Savoy cabbage has puckered, wrinkly leaves and forms a looser head. Red cabbage is a different variety altogether. Both are good simmered in vinegar and allowed to cool overnight, then served as a side dish with veal or pork.
Available year round at reasonable prices.
Select hard, round heads with crisp outer leaves that are free of rust or yellowing. Red cabbage and Savoy cabbage should be crisp and brightly colored. None of them should show black edges or other signs of rot.
Refrigerate in a plastic bag or in the crisper drawer. Cabbage will keep well for weeks. If the outer leaves turn yellow or dry out, just peel them off. The cabbage underneath will still be good.
Pull off and rinse the green outer leaves for stuffing. The head may be cut into wedges for steaming, sliced thin for sautéing, shredded raw and mixed with salad greens, or made into coleslaw. For a tasty winter salad, shred cabbage together with apples and carrots, then add raisins and nuts and toss with a dressing. Cabbage is excellent added to stir-fries, pickled, made into sauerkraut, or cooked and served with corned beef, smoked pork, or German sausage.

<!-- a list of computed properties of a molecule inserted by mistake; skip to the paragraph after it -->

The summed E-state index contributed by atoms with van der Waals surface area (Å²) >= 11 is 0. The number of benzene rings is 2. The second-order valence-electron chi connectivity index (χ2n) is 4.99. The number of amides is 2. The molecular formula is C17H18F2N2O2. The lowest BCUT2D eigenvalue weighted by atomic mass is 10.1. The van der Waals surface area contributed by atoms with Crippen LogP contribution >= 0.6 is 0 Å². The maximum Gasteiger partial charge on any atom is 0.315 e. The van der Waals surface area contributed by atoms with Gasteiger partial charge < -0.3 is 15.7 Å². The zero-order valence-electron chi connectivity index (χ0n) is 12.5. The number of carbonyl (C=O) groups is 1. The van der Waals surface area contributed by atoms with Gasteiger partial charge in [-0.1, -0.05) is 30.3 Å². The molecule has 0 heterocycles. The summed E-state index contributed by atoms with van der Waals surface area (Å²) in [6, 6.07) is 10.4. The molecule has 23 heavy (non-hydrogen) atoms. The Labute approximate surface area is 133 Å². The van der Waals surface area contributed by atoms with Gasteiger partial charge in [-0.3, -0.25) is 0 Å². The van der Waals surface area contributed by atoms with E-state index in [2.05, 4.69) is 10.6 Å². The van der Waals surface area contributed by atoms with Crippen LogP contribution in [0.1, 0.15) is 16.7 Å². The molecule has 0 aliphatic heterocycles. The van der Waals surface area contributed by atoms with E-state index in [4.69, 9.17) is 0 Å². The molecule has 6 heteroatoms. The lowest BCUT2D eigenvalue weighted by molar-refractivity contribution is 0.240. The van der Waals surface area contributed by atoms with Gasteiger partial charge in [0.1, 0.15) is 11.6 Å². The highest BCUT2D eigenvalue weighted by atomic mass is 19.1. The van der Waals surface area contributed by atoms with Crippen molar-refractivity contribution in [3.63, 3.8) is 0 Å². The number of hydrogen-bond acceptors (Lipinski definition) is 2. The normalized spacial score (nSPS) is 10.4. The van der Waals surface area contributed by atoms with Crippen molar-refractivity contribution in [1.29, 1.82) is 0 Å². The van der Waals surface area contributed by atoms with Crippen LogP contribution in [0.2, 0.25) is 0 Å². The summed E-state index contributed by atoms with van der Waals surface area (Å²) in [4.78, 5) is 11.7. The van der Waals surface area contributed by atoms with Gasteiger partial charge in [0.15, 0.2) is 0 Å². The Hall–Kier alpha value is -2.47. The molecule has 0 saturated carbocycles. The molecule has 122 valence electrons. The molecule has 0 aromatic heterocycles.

With over 4000 varieties of potatoes to choose from whats the best for my St Patty's Day meal, well I
do what mom always use to, she liked the Red Potatoes, and you know Mother Knows Best !!
Red-skinned potatoes (as well as round whites) are considered “waxy;” slice into one, the flesh looks translucent and firm. Though not all red potatoes are “new” (they can only be considered that if they were picked young) red potatoes, like all true new potatoes have a low-starch content and so can be used interchangeably. When boiled and sliced, they will hold their shape, which makes them perfect for potato salad; their low starch content means they only lightly absorb salad dressing, which makes a potato salad that’s chunky, rather than creamy. Red potatoes may also be mashed, but be careful: they easily turn gluey if over mashed; use them when you want a more rustic, lumpy mash smashed with a spoon.